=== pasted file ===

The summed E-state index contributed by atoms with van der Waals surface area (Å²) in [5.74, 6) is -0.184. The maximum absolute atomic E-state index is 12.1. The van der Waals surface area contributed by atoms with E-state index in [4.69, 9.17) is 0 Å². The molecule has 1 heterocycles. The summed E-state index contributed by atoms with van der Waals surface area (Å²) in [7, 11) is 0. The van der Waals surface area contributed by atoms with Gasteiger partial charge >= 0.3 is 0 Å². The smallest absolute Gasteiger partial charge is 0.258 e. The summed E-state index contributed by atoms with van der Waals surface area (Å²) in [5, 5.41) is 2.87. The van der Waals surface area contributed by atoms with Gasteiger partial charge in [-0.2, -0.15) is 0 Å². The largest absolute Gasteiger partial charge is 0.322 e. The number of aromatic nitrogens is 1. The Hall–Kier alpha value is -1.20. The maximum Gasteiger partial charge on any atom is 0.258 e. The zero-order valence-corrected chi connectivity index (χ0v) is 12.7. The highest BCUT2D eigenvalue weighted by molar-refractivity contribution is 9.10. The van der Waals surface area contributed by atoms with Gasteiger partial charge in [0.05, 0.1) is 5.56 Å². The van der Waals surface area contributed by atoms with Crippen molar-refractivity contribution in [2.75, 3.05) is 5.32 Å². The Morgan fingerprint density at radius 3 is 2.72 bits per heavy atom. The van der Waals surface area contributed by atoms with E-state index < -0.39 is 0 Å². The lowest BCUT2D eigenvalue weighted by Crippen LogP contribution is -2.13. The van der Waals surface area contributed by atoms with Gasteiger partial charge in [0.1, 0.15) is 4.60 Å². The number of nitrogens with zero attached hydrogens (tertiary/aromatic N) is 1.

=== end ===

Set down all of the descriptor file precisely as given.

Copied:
The summed E-state index contributed by atoms with van der Waals surface area (Å²) in [5.74, 6) is -0.184. The maximum absolute atomic E-state index is 12.1. The van der Waals surface area contributed by atoms with E-state index in [4.69, 9.17) is 0 Å². The molecule has 1 heterocycles. The summed E-state index contributed by atoms with van der Waals surface area (Å²) in [7, 11) is 0. The van der Waals surface area contributed by atoms with Gasteiger partial charge >= 0.3 is 0 Å². The smallest absolute Gasteiger partial charge is 0.258 e. The summed E-state index contributed by atoms with van der Waals surface area (Å²) in [5, 5.41) is 2.87. The van der Waals surface area contributed by atoms with Gasteiger partial charge in [-0.2, -0.15) is 0 Å². The largest absolute Gasteiger partial charge is 0.322 e. The number of aromatic nitrogens is 1. The Hall–Kier alpha value is -1.20. The maximum Gasteiger partial charge on any atom is 0.258 e. The zero-order valence-corrected chi connectivity index (χ0v) is 12.7. The highest BCUT2D eigenvalue weighted by molar-refractivity contribution is 9.10. The van der Waals surface area contributed by atoms with Gasteiger partial charge in [0.05, 0.1) is 5.56 Å². The van der Waals surface area contributed by atoms with Crippen molar-refractivity contribution in [2.75, 3.05) is 5.32 Å². The Morgan fingerprint density at radius 3 is 2.72 bits per heavy atom. The van der Waals surface area contributed by atoms with E-state index < -0.39 is 0 Å². The lowest BCUT2D eigenvalue weighted by Crippen LogP contribution is -2.13. The van der Waals surface area contributed by atoms with Gasteiger partial charge in [0.1, 0.15) is 4.60 Å². The number of nitrogens with zero attached hydrogens (tertiary/aromatic N) is 1.